No financial loss award for misquoted spouse's pension, but total of £1,000 for non-financial loss


In the case of Mr E (PO-16971), the Pensions Ombudsman rejected a member's claim for financial loss where the member claimed he gave a greater sum to his daughter than he otherwise would have done, having been repeatedly quoted incorrect figures regarding the spouse's pension that would be payable on his death. However, the Ombudsman awarded the member £500 for non-financial injustice in addition to the sum of £500 already offered by the scheme administrator.

Over a period of several years, the member was repeatedly quoted incorrect figures regarding the pension which would be payable on his death to his spouse, who was nine years younger than him. The member and his wife gave a gift of £93,200 to their daughter to help her with buying an investment property. When the member became aware that he had been quoted incorrect figures for the spouse's pension, he calculated that if his wife outlived him for 15 years, she would receive a total of £13,500 less than he had been led to believe. He made a claim for £13,500 on the grounds that he would have reduced the gift to his daughter by this amount had he been quoted the correct figure.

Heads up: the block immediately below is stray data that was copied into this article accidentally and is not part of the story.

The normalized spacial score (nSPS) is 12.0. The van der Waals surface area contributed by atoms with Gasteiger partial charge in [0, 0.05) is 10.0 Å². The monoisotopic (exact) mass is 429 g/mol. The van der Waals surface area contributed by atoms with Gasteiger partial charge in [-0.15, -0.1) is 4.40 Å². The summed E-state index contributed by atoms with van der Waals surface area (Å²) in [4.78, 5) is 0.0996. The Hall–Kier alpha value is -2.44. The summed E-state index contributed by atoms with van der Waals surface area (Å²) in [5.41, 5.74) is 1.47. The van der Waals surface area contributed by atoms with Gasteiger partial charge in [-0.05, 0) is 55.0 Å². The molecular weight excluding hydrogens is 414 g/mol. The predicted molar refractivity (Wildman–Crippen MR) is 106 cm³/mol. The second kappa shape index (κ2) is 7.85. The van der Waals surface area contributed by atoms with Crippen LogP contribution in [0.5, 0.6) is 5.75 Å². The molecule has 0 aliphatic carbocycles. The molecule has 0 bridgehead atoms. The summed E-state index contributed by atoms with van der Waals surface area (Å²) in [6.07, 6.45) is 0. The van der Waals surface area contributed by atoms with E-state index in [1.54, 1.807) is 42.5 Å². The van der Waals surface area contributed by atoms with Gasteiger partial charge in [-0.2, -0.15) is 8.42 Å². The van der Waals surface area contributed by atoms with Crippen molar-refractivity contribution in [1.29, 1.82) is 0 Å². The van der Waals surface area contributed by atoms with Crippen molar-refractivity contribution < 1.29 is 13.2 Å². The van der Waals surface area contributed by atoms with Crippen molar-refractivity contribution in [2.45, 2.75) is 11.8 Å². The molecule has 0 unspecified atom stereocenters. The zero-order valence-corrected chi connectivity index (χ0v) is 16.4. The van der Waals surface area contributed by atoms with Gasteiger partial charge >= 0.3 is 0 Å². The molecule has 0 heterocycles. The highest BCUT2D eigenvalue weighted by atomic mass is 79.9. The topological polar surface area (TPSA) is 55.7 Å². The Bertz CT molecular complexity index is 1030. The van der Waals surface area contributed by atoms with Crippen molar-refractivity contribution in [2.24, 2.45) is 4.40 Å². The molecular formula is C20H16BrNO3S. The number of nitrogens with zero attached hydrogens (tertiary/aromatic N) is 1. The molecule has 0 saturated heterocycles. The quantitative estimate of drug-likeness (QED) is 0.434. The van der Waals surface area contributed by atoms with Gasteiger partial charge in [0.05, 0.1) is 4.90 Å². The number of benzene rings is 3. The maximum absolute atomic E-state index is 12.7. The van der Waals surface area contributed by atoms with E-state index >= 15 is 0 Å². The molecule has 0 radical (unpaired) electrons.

The Ombudsman rejected the member's claim for £13,500, holding that the alleged loss of £13,500 was not an actual loss as the figure was based on a scenario which might or might not materialise (ie the member's wife outliving him by 15 years). However, taking into account the number of occasions on which the member had been quoted incorrect figures, the Ombudsman ordered the trustees to pay £500 for maladministration in addition to the £500 which the member had already received from the scheme administrator. The Ombudsman said that in setting the level of award, he had taken into account that the misstatements related to a contingent benefit which might never be relied upon. It is implicit from this that the award for maladministration might have been higher had the misstatements related to the level of the member's pension rather than a spouse's pension contingent on the spouse outliving the member.

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